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Editorial
Epidemiology Insulin Resistance versus β-Cell Failure: Is It Changing in Koreans?
Mi-kyung Kimorcid
Diabetes & Metabolism Journal 2018;42(2):128-129.
DOI: https://doi.org/10.4093/dmj.2018.42.2.128
Published online: April 19, 2018
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Division of Endocrinology and Metabolism, Department of Internal Medicine, Inje University Haeundae Paik Hospital, Inje University College of Medicine, Busan, Korea.

Corresponding author: Mi-kyung Kim. Department of Internal Medicine, Inje University Haeundae Paik Hospital, Inje University College of Medicine, 875 Haeun-daero, Haeundae-gu, Busan 48108, Korea. kmkdoc@paik.ac.kr

Copyright © 2018 Korean Diabetes Association

This is an Open Access article distributed under the terms of the Creative Commons Attribution Non-Commercial License (http://creativecommons.org/licenses/by-nc/4.0/) which permits unrestricted non-commercial use, distribution, and reproduction in any medium, provided the original work is properly cited.

Type 2 diabetes mellitus (T2DM) is characterized by insulin resistance and β-cell failure. Although there were many debates, it has been thought to be triggered firstly by insulin resistance, which is compensated by increased β-cell response, but eventually leads to T2DM due to exhaustion of pancreatic β-cells. At first, this hypothesis was proposed based mainly on studies of Caucasian subjects [123].
A study in early 1970s showed that insulin response to ingestion of glucose in Japanese, in both normal glucose tolerance (NGT) and T2DM groups, was much lower than that in Caucasian [45]. Later, cross-sectional studies showed that the insulin secretory function of NGT, impaired glucose tolerance (IGT), and T2DM patients was relatively decreased in Japanese in comparison to those of Caucasian [67]. Other East Asians including Koreans and Chinese were also reported to have reduced insulin secretory capacity, especially in the early phase [89]. Therefore, insulin secretion failure was suggested as the main pathophysiology for T2DM in East Asia, which is different to Caucasian [10].
Recent studies determining for the difference in pathophysiology of T2DM between Japanese and Caucasians showed interesting results [1112]; the basal β-cell function and insulin resistance after glucose challenge were higher in Caucasians compared with Japanese, which is similar to previous studies. However, they found that android fat, waist circumference, trunk fat, body mass index (BMI), hip circumference, body weight, whole-body fat, and triglycerides were the single factors for insulinogenic index. Among them, BMI was the most important covariate for insulin sensitivity and β-cell response. After adjusting for difference in BMI, they reported similar insulin sensitivity and β-cell responsiveness in the two ethnic cohorts. Disposition index (DI), which is the combined effect of insulin sensitivity and β-cell responsiveness, showed that Japanese and Caucasian NGT, IGT, and T2DM subjects have similar β-cell function relative to insulin resistance. This provides evidence that the ability to compensate for increasing insulin resistance is similar in Caucasians and Japanese. On the basis of these results, they proposed a similar pathophysiology of T2DM in Caucasians and Japanese with respect to insulin sensitivity and β-cell function.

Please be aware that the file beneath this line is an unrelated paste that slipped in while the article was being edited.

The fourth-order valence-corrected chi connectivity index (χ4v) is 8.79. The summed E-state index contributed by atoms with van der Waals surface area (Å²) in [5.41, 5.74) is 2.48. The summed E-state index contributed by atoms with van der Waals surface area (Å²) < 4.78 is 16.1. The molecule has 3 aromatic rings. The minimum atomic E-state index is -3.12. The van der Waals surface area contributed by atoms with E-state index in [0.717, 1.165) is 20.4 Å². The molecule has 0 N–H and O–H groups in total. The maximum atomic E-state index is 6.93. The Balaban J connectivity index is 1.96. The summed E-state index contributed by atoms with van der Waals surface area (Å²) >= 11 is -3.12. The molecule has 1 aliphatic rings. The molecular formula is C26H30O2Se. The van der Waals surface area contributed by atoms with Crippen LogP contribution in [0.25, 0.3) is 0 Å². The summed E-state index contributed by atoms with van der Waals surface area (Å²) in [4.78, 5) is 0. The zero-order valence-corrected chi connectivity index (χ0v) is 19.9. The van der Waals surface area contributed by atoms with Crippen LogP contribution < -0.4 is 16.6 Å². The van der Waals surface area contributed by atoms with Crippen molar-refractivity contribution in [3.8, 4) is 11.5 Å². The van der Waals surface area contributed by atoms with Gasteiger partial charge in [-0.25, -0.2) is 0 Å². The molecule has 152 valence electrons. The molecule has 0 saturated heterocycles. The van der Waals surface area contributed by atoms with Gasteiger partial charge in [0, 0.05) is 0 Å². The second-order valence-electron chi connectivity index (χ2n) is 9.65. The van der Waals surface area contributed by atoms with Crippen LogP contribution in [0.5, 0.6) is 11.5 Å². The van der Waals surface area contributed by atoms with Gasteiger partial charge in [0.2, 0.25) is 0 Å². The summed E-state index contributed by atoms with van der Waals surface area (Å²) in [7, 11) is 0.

One recent Korean study suggested that the main pathogenesis in participants with newly diagnosed T2DM is insulin resistance [13]. Their result is in contrast to the traditional belief that insulin secretion is main pathogenesis for East Asians. They proposed that insulin resistance became the more prominent pathophysiology because the prevalence of diabetes is shifting toward younger and more obese populations in South Korea. They also analyzed their data according to differences in BMI, and showed that insulin resistance and insulin secretion index were both positively correlated with BMI. Therefore, DI were similar in various BMI groups as evidenced by other studies comparing Caucasians and Japanese [1112]. They showed that obese participants with T2DM had relatively more insulin resistance, whereas relatively more non-obese participants with T2DM had β-cell dysfunction, which is consistent with the study demonstrating that body composition is the main determinant for the differences in T2DM pathophysiology between Japanese and Caucasians [12].
This study can give us some lessons. All Koreans that were newly diagnosed with T2DM did not show β-cell function as the main defect. We have to try to understand the pathophysiological differences in different patients, especially by BMI and age. Overweight and obese T2DM are more common than non-obese T2DM in Koreans nowadays, so we should focus on strategies to reduce insulin resistance for the prevention and treatment of T2DM.

CONFLICTS OF INTEREST: No potential conflict of interest relevant to this article was reported.

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